News Roundup 02/06/19
1. House Intelligence Chair Announces Sweeping Investigation Into Trump’s Finances and Russia
According to CNN, House Committee Chairman Adam Schiff announced on Wednesday that he and his committee would be undertaking a broad investigation into whether or not President Trump’s actions are motivated by his finances. In a statement, Schiff said that the investigation would allow the committee to determine whether Trump or members of his staff are making important decisions based on financial gains. More investigation into Russia’s behavior during the 2016 election will also be included in Schiff’s investigation. Schiff’s statement is a more detailed look at how Democrats in Congress plan to investigate Trump’s financials and probable connections to foreign entities. This also provides insight into how the Democrats have decided to continue investigating President Trump and his associates after the Mueller investigation is over.
2. Judge Calls a 13 Year Old Victim the “Aggressor” in a Sex Solicitation Case With a 67-Year-Old man
According to a judge in Kansas, the victims in a sex abuse case involving a 67-year-old man were the aggressors in this situation. The man, Raymond Soden, was convicted of exchanging Facebook messages with the 13-year-old girl about paying her and her friends for nude pictures of themselves. According to the court transcripts gotten by Buzzfeed News, Leavenworth County District Judge Michael Gibbens made the statements during court proceedings on December 4 as he granted Soden’s request for a sentence reduction. Soden ended up being sentenced to 5 years and 10 months in prison, which is 8 years shorter than what is recommended in Kansas sentencing guidelines. Gibbens stated that the girls were “selling things monetarily that it’s against the law for even an adult to sell.”
3. Virginia in Tumult as Democrats Engulfed in Controversy
Every one of Virginia’s three statewide elected leaders are trying to save their political lives in the middle of a quickly developing crises that puts their own survival and their party’s election chances later on in the year in jeopardy. Both Gov. Ralph Northam (D) and Attorney General Mark Herring (D) are being pushed to resign after they admitted to putting on black face back in the 1980’s. In a separate incident that took place on Wednesday, Lt. Gov. Justin Fairfax faced accusations of a sexual assault from 2004. This all began when a racist photo on Northam’s medical school yearbook page. Northam apologized at first, but then came back and denied that he was the one in the picture while admitting that he wore blackface to a dance party where he was dressed as Michael Jackson. By Monday, Fairfax was denying that he sexually assaulted a woman at the Democratic National Convention held in Boston in 2004.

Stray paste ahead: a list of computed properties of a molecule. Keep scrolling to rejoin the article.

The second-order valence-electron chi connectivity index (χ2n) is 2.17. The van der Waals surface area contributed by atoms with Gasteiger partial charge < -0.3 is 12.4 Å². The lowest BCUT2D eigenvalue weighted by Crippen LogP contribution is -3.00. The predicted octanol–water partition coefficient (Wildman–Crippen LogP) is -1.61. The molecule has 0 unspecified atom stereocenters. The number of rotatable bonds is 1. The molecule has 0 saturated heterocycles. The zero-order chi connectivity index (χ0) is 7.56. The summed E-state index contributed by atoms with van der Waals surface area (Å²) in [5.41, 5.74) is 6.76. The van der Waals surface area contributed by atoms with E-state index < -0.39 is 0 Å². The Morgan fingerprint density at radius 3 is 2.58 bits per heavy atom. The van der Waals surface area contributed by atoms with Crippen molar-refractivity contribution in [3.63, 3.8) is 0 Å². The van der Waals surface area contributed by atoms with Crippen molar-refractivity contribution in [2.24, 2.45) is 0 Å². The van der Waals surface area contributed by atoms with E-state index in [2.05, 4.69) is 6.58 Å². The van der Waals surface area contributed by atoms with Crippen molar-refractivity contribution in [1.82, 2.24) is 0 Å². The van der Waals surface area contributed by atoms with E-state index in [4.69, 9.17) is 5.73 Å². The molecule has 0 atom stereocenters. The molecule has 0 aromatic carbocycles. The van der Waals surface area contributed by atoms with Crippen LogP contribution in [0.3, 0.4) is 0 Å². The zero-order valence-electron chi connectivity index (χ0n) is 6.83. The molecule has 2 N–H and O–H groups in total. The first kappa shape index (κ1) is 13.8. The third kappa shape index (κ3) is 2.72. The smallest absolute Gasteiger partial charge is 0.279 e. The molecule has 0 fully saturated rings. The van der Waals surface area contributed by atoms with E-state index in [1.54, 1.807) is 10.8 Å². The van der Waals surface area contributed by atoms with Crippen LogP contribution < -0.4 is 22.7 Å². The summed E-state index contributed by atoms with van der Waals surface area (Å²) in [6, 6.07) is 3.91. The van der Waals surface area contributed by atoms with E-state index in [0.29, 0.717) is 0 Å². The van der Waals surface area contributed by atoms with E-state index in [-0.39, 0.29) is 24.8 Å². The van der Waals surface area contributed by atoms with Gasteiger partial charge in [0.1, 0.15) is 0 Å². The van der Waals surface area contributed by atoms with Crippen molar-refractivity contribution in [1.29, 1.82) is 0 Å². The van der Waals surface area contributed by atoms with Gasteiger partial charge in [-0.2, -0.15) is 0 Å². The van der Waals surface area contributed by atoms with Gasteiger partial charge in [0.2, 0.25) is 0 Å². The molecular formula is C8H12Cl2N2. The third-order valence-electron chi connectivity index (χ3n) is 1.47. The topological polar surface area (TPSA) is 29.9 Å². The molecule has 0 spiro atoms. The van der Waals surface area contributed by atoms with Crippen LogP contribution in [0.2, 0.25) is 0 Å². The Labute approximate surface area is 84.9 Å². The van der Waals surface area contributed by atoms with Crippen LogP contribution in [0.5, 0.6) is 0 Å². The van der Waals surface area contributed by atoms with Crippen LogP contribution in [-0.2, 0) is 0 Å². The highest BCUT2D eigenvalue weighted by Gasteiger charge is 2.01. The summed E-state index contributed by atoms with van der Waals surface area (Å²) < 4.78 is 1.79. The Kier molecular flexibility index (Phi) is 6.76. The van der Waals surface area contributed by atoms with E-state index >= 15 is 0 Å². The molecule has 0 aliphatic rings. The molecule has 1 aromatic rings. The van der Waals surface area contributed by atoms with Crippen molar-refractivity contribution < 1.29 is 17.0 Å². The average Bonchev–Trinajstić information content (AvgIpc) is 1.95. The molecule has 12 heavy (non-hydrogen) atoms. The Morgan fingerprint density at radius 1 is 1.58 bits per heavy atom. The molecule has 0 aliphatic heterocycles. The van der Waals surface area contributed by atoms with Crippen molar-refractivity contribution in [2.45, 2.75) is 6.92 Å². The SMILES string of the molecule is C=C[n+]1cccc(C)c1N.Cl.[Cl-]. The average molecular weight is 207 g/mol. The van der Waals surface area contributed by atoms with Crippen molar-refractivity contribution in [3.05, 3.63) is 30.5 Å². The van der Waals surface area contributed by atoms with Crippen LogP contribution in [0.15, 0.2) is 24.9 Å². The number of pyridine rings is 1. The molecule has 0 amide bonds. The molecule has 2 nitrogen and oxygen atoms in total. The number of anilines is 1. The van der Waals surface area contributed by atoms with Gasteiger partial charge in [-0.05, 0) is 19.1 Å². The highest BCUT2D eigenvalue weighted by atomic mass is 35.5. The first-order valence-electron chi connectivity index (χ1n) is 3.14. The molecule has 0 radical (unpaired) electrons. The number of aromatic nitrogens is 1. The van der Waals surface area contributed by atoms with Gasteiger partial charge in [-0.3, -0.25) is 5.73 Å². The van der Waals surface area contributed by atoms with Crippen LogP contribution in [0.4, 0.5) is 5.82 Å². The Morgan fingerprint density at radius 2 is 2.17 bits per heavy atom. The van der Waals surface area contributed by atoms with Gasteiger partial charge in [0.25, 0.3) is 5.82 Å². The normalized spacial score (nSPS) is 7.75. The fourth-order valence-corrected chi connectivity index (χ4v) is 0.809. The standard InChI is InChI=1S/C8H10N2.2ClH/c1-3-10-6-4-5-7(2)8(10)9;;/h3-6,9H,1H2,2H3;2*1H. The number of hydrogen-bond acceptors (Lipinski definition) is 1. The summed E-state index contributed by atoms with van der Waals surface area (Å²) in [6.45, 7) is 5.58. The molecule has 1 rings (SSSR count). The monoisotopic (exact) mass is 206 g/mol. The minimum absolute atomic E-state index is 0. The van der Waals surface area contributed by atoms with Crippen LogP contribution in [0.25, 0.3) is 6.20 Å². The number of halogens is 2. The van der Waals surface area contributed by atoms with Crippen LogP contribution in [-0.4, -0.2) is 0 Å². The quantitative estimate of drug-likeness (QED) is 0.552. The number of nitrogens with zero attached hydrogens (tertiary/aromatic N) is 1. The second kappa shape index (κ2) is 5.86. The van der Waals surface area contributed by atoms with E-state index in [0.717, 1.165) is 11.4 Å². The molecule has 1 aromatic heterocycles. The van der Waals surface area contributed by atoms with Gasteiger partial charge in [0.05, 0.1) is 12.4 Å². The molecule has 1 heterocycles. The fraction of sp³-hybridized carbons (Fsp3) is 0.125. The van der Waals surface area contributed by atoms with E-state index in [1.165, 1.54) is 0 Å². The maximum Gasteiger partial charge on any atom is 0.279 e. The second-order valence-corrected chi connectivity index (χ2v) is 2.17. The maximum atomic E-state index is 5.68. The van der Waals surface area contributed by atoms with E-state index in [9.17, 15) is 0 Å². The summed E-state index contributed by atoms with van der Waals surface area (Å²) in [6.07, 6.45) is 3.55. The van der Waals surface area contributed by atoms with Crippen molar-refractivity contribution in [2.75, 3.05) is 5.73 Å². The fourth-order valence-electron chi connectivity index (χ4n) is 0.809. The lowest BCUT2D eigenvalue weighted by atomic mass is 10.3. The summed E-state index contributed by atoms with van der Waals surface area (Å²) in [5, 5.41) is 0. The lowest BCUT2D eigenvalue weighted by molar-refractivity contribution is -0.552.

Link: The Hill
4. Why Millions of People Are Getting Hit With a Surprising Tax Bill This Year
Americans who are accustomed to getting a tax refund usually file their taxes early on in the year (January-early February) might be shocked to learn that they actually owe money to the IRS this year. While the new tax law does mean that some people are paying higher taxes, this particular issue deals with tax refunds instead of total taxes that are paid. Getting a refund or having to pay extra to the IRS depends on how much you owe in total, as well as how much is taken out of your check on paydays. The important part of this story is that because of the new tax law, the Treasury Department made changes to things so that the average amount of taxes taken out of paychecks is now less than how much the person actually owes in total.
5. Mueller Prosecutor Leaves Investigation in Latest Sign Investigation is Winding Down
A criminal appellate prosecutor that was involved in the subpoena fight in relation to the investigation into Russian interference in the presidential election left the detail in December, according to the special counsel’s office. The departure of Scott Meisler is one of the many signals that the investigation is coming to an end. Of the 17 prosecutors that were brought on board for the investigation in May 2017, Meisler is the fourth one to leave the office. Even though he is no longer directly involved with the special counsel, he is still working with the Justice Department and on cases that are somehow related to the Mueller investigation. There are other parts of the Justice Department that are becoming more involved in matters began by Mueller.